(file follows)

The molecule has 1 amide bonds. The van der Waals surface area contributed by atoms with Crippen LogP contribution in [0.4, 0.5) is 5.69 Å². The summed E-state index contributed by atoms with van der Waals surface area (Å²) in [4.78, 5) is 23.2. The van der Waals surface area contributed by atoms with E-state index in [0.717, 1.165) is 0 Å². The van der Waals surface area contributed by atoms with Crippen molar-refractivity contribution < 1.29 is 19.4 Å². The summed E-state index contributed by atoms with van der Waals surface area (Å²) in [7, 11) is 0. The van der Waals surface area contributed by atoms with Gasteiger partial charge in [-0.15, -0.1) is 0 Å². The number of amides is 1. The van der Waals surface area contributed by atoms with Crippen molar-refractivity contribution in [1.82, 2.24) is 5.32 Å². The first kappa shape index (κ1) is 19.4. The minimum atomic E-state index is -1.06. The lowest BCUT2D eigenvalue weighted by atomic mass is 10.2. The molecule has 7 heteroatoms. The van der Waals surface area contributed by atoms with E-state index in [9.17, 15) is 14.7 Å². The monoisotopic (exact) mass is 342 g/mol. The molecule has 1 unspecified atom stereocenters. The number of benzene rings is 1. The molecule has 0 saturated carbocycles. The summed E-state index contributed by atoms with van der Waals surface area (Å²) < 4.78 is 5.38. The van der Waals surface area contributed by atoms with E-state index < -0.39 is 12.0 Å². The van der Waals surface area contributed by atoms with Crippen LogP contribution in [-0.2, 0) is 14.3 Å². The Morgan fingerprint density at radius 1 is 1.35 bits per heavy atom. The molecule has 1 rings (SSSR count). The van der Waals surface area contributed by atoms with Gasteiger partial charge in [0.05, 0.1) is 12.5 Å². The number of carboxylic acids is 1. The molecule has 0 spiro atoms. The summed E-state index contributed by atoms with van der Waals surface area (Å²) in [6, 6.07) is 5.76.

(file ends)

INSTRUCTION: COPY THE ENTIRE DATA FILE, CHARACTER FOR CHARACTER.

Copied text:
The molecule has 1 amide bonds. The van der Waals surface area contributed by atoms with Crippen LogP contribution in [0.4, 0.5) is 5.69 Å². The summed E-state index contributed by atoms with van der Waals surface area (Å²) in [4.78, 5) is 23.2. The van der Waals surface area contributed by atoms with E-state index in [0.717, 1.165) is 0 Å². The van der Waals surface area contributed by atoms with Crippen molar-refractivity contribution < 1.29 is 19.4 Å². The summed E-state index contributed by atoms with van der Waals surface area (Å²) in [7, 11) is 0. The van der Waals surface area contributed by atoms with Gasteiger partial charge in [-0.15, -0.1) is 0 Å². The number of amides is 1. The van der Waals surface area contributed by atoms with Crippen molar-refractivity contribution in [1.82, 2.24) is 5.32 Å². The first kappa shape index (κ1) is 19.4. The minimum atomic E-state index is -1.06. The lowest BCUT2D eigenvalue weighted by atomic mass is 10.2. The molecule has 7 heteroatoms. The van der Waals surface area contributed by atoms with E-state index in [9.17, 15) is 14.7 Å². The monoisotopic (exact) mass is 342 g/mol. The molecule has 1 unspecified atom stereocenters. The number of benzene rings is 1. The molecule has 0 saturated carbocycles. The summed E-state index contributed by atoms with van der Waals surface area (Å²) < 4.78 is 5.38. The van der Waals surface area contributed by atoms with E-state index < -0.39 is 12.0 Å². The van der Waals surface area contributed by atoms with Crippen LogP contribution in [-0.2, 0) is 14.3 Å². The Morgan fingerprint density at radius 1 is 1.35 bits per heavy atom. The molecule has 1 rings (SSSR count). The van der Waals surface area contributed by atoms with Gasteiger partial charge in [0.05, 0.1) is 12.5 Å². The number of carboxylic acids is 1. The molecule has 0 spiro atoms. The summed E-state index contributed by atoms with van der Waals surface area (Å²) in [6, 6.07) is 5.76.